Secondly, we can click one of the white pins on the map, which automatically highlights the corresponding order in the “Unscheduled Orders” field. When creating a scenario with multiple tours, we can see the different tours, including order stations and tour routes, displayed on the map in colors matching the tour. Using the checkboxes next to the tours, we can hide or show tours on the map. The scheduled orders can be removed from the tour or moved to another tour by right-clicking or using the mouse’s drag function. They can be

temporarily deactivated, deactivated overall, or deactivated only within the tour. Additionally, we can directly access the data management of each order through this method. In the detailed view of the tours, we can also see some interesting information at the bottom, such as the distance traveled, included orders, the area to be cleared including machinery and manual work, and other details relevant to optimal tour planning. Some of these details can be hidden if desired by clicking on “Tour Settings” located to the right of the tour names. Here, we can choose to hide revenues and hide the footer. Hiding revenues will only hide the revenue information, which can be useful, for example, when showing Trackfox to an employee who should not see the revenue. Alternatively, by hiding the footer, we can hide all the details.

In the detailed view of the tours, we have three symbols. The clock symbol allows us to auto-optimize a tour, keeping the routes as short and efficient as possible. The cross symbol allows us to discard the most recent changes made to the tour. The checkmark symbol allows us to apply the changes made to the tour.

Important: We must save all changes made in scenarios to prevent them from being lost. This applies to changes in tours within scenarios as well, and it can be done through the green checkmark in the tour window for a specific tour. Alternatively, we can use the disk symbol at the top right, which is even better as it saves all changes in all scenarios and tours. Different scenarios are particularly useful when completing many tours within a day. For example, the order sequence in tours can be planned differently for each day or for the weekend. This allows for automatic consideration of closed businesses on weekends as well. Furthermore, it is possible to manually geocode individual pins by moving them. This is useful when Google Maps does not precisely locate the pin created from the address, requiring adjustment. We can also switch between the car and flight modes. While the car mode shows the real routes by car from one station to another, the flight mode displays the airline, i.e., the direct route between stations. Especially in extensive planning with a large number of objects, we recommend switching to flight mode.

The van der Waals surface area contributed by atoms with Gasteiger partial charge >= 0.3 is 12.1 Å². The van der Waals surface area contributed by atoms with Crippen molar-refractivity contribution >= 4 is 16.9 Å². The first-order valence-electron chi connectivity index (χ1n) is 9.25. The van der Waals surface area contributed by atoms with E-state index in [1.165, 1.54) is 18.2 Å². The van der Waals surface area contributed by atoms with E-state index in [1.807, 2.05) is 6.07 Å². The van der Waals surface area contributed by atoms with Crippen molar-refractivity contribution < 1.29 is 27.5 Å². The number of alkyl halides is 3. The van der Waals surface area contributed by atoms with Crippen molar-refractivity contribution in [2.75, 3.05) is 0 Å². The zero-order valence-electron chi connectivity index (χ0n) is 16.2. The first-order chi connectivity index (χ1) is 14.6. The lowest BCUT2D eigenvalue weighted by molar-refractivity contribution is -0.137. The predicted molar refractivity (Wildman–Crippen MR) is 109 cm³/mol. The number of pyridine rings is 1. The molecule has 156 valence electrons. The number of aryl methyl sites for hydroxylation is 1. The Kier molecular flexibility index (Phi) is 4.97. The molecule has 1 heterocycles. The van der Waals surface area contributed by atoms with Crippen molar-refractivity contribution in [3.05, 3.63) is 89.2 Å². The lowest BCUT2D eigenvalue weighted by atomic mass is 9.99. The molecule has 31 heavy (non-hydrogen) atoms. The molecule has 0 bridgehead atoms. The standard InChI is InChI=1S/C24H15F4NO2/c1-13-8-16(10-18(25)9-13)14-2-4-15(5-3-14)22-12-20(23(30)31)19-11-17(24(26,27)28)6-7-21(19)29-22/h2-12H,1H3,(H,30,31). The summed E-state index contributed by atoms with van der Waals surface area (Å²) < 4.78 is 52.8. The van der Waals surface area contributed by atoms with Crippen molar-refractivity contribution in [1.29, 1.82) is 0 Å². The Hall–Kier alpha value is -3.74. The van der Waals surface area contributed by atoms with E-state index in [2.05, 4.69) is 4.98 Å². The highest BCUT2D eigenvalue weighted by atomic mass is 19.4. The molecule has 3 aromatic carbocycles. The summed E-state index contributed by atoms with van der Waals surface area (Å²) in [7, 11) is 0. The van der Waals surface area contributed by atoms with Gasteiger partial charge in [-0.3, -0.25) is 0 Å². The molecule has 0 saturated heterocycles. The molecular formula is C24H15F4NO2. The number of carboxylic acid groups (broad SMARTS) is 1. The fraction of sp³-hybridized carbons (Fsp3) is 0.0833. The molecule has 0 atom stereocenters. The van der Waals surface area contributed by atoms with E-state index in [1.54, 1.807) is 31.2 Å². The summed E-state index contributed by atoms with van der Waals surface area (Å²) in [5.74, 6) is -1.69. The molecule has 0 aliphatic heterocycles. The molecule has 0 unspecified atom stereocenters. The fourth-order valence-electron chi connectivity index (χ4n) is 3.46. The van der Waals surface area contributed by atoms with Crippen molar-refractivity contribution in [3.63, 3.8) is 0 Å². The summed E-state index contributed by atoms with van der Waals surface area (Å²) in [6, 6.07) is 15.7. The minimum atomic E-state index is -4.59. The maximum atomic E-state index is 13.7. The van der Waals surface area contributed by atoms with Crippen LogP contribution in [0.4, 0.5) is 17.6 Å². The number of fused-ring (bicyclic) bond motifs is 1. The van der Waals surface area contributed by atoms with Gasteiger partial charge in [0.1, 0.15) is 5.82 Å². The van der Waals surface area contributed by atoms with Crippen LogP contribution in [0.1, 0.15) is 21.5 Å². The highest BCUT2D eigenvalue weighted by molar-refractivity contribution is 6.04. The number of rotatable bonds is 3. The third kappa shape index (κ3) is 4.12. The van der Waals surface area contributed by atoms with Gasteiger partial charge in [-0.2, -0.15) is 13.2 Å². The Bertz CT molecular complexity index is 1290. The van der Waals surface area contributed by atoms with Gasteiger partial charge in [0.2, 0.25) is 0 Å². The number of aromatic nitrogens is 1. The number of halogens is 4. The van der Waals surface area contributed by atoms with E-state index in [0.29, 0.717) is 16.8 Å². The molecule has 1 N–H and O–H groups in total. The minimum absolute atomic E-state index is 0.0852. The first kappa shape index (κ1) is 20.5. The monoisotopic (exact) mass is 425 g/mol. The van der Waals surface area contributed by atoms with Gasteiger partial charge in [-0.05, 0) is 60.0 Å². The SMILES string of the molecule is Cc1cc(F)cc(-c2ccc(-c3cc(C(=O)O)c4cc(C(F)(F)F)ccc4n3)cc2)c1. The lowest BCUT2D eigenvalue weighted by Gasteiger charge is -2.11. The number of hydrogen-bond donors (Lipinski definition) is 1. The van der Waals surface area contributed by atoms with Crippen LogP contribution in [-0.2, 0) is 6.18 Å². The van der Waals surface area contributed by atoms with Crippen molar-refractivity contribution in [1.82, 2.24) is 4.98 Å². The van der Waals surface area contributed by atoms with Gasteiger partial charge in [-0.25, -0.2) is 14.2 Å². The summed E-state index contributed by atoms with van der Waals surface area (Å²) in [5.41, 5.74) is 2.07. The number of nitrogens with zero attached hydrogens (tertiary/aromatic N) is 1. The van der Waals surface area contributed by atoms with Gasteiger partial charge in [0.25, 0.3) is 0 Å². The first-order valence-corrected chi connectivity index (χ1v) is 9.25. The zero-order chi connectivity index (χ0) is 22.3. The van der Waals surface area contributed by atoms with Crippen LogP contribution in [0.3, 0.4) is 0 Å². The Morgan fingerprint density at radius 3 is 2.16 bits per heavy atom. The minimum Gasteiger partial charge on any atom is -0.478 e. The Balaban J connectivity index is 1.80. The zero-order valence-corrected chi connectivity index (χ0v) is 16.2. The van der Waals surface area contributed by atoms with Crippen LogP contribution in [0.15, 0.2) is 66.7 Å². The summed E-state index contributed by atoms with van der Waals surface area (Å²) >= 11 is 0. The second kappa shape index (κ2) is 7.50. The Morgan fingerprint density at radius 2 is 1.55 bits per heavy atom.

In the desktop version of Trackfox, we can print tours as well. To do this, simply click on the printer symbol at the top right, then select the specific tours to print. A preview of the print version will appear, which can be confirmed and printed. All printed versions of tours have a date for better identification. Generally, we also recommend providing employees who work with the app with a printed copy of the tours to ensure operational continuity in case of a system crash or mobile device failure. It is worth mentioning that regular backups of all Trackfox data should be performed using the “Data Export” option under “Data Management” and then “Orders”.